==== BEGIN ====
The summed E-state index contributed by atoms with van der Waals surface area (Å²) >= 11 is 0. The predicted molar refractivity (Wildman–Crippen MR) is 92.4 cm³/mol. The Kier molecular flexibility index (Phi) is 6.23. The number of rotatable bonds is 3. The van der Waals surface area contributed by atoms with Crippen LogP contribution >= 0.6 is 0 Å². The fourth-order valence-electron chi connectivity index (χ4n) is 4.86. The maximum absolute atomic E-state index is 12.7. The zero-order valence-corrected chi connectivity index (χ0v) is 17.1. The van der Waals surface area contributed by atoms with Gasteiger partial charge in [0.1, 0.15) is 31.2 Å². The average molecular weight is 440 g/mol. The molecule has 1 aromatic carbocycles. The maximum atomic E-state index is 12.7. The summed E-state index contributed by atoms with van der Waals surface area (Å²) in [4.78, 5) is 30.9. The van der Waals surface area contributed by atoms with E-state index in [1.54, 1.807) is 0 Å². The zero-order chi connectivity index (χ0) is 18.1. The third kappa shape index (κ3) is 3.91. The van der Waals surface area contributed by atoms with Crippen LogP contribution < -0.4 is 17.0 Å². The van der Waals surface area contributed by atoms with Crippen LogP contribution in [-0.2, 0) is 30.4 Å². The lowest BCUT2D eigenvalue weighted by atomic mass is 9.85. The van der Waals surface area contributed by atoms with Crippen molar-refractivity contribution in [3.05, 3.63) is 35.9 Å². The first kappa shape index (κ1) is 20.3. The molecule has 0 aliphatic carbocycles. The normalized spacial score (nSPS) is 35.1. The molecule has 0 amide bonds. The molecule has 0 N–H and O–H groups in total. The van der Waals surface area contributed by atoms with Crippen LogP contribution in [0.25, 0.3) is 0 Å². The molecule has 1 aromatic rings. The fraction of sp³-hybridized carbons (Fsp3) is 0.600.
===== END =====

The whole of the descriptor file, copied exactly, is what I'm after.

The summed E-state index contributed by atoms with van der Waals surface area (Å²) >= 11 is 0. The predicted molar refractivity (Wildman–Crippen MR) is 92.4 cm³/mol. The Kier molecular flexibility index (Phi) is 6.23. The number of rotatable bonds is 3. The van der Waals surface area contributed by atoms with Crippen LogP contribution >= 0.6 is 0 Å². The fourth-order valence-electron chi connectivity index (χ4n) is 4.86. The maximum absolute atomic E-state index is 12.7. The zero-order valence-corrected chi connectivity index (χ0v) is 17.1. The van der Waals surface area contributed by atoms with Gasteiger partial charge in [0.1, 0.15) is 31.2 Å². The average molecular weight is 440 g/mol. The molecule has 1 aromatic carbocycles. The maximum atomic E-state index is 12.7. The summed E-state index contributed by atoms with van der Waals surface area (Å²) in [4.78, 5) is 30.9. The van der Waals surface area contributed by atoms with E-state index in [1.54, 1.807) is 0 Å². The zero-order chi connectivity index (χ0) is 18.1. The third kappa shape index (κ3) is 3.91. The van der Waals surface area contributed by atoms with Crippen LogP contribution < -0.4 is 17.0 Å². The van der Waals surface area contributed by atoms with Crippen LogP contribution in [-0.2, 0) is 30.4 Å². The lowest BCUT2D eigenvalue weighted by atomic mass is 9.85. The van der Waals surface area contributed by atoms with Crippen molar-refractivity contribution in [3.05, 3.63) is 35.9 Å². The first kappa shape index (κ1) is 20.3. The molecule has 0 aliphatic carbocycles. The normalized spacial score (nSPS) is 35.1. The molecule has 0 amide bonds. The molecule has 0 N–H and O–H groups in total. The van der Waals surface area contributed by atoms with Crippen LogP contribution in [0.25, 0.3) is 0 Å². The molecule has 1 aromatic rings. The fraction of sp³-hybridized carbons (Fsp3) is 0.600.